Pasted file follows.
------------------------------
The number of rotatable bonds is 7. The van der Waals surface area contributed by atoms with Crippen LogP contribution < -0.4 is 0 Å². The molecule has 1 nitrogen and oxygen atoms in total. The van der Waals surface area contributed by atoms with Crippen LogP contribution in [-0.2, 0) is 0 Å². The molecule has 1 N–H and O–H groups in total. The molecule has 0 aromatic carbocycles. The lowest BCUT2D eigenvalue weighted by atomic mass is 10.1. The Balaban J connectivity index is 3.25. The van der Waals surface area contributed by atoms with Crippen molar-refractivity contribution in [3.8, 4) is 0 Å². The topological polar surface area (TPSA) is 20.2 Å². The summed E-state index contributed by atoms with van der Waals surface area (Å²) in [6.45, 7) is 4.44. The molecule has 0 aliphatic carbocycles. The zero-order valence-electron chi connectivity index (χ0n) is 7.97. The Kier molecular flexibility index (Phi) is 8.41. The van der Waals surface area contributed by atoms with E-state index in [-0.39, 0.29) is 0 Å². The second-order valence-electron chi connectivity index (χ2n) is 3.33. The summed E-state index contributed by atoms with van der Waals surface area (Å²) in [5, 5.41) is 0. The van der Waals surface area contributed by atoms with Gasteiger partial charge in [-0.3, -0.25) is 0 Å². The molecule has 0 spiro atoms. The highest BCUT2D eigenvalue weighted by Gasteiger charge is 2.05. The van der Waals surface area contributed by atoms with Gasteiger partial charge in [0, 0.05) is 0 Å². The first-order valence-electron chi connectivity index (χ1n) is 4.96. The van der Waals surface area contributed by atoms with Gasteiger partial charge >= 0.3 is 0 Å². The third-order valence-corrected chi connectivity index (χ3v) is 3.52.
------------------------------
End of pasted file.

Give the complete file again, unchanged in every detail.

The number of rotatable bonds is 7. The van der Waals surface area contributed by atoms with Crippen LogP contribution < -0.4 is 0 Å². The molecule has 1 nitrogen and oxygen atoms in total. The van der Waals surface area contributed by atoms with Crippen LogP contribution in [-0.2, 0) is 0 Å². The molecule has 1 N–H and O–H groups in total. The molecule has 0 aromatic carbocycles. The lowest BCUT2D eigenvalue weighted by atomic mass is 10.1. The Balaban J connectivity index is 3.25. The van der Waals surface area contributed by atoms with Crippen molar-refractivity contribution in [3.8, 4) is 0 Å². The topological polar surface area (TPSA) is 20.2 Å². The summed E-state index contributed by atoms with van der Waals surface area (Å²) in [6.45, 7) is 4.44. The molecule has 0 aliphatic carbocycles. The zero-order valence-electron chi connectivity index (χ0n) is 7.97. The Kier molecular flexibility index (Phi) is 8.41. The van der Waals surface area contributed by atoms with E-state index in [-0.39, 0.29) is 0 Å². The second-order valence-electron chi connectivity index (χ2n) is 3.33. The summed E-state index contributed by atoms with van der Waals surface area (Å²) in [5, 5.41) is 0. The van der Waals surface area contributed by atoms with Gasteiger partial charge in [-0.3, -0.25) is 0 Å². The molecule has 0 spiro atoms. The highest BCUT2D eigenvalue weighted by Gasteiger charge is 2.05. The van der Waals surface area contributed by atoms with Gasteiger partial charge in [0, 0.05) is 0 Å². The first-order valence-electron chi connectivity index (χ1n) is 4.96. The van der Waals surface area contributed by atoms with Gasteiger partial charge >= 0.3 is 0 Å². The third-order valence-corrected chi connectivity index (χ3v) is 3.52.